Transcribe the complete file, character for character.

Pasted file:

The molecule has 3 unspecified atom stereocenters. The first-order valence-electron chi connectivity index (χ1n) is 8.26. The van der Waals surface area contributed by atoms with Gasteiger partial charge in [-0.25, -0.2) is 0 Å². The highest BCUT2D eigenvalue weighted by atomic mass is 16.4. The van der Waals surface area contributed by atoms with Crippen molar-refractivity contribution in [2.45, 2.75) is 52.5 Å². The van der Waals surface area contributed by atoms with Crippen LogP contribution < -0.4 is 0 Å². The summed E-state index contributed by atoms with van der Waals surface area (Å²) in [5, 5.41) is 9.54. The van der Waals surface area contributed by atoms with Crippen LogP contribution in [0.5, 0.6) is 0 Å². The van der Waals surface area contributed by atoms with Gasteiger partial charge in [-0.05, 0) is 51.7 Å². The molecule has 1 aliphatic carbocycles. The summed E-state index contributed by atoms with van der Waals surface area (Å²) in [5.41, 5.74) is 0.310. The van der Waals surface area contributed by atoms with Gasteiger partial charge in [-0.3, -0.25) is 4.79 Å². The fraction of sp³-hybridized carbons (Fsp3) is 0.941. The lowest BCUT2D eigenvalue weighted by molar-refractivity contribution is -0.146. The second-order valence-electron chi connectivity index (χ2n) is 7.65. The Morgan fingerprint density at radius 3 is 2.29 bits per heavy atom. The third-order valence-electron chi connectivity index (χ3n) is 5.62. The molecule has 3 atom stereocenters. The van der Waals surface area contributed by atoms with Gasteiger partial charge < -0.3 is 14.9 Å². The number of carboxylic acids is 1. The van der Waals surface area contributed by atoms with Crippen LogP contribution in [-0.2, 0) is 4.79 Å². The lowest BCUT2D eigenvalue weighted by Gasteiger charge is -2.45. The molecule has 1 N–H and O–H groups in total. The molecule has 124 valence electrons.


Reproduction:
The molecule has 3 unspecified atom stereocenters. The first-order valence-electron chi connectivity index (χ1n) is 8.26. The van der Waals surface area contributed by atoms with Gasteiger partial charge in [-0.25, -0.2) is 0 Å². The highest BCUT2D eigenvalue weighted by atomic mass is 16.4. The van der Waals surface area contributed by atoms with Crippen molar-refractivity contribution in [2.45, 2.75) is 52.5 Å². The van der Waals surface area contributed by atoms with Crippen LogP contribution < -0.4 is 0 Å². The summed E-state index contributed by atoms with van der Waals surface area (Å²) in [5, 5.41) is 9.54. The van der Waals surface area contributed by atoms with Crippen LogP contribution in [0.5, 0.6) is 0 Å². The van der Waals surface area contributed by atoms with Gasteiger partial charge in [-0.05, 0) is 51.7 Å². The molecule has 1 aliphatic carbocycles. The summed E-state index contributed by atoms with van der Waals surface area (Å²) in [5.41, 5.74) is 0.310. The van der Waals surface area contributed by atoms with Gasteiger partial charge in [-0.3, -0.25) is 4.79 Å². The fraction of sp³-hybridized carbons (Fsp3) is 0.941. The lowest BCUT2D eigenvalue weighted by molar-refractivity contribution is -0.146. The second-order valence-electron chi connectivity index (χ2n) is 7.65. The Morgan fingerprint density at radius 3 is 2.29 bits per heavy atom. The third-order valence-electron chi connectivity index (χ3n) is 5.62. The molecule has 3 atom stereocenters. The van der Waals surface area contributed by atoms with Gasteiger partial charge < -0.3 is 14.9 Å². The number of carboxylic acids is 1. The van der Waals surface area contributed by atoms with Crippen LogP contribution in [-0.2, 0) is 4.79 Å². The lowest BCUT2D eigenvalue weighted by Gasteiger charge is -2.45. The molecule has 1 N–H and O–H groups in total. The molecule has 124 valence electrons.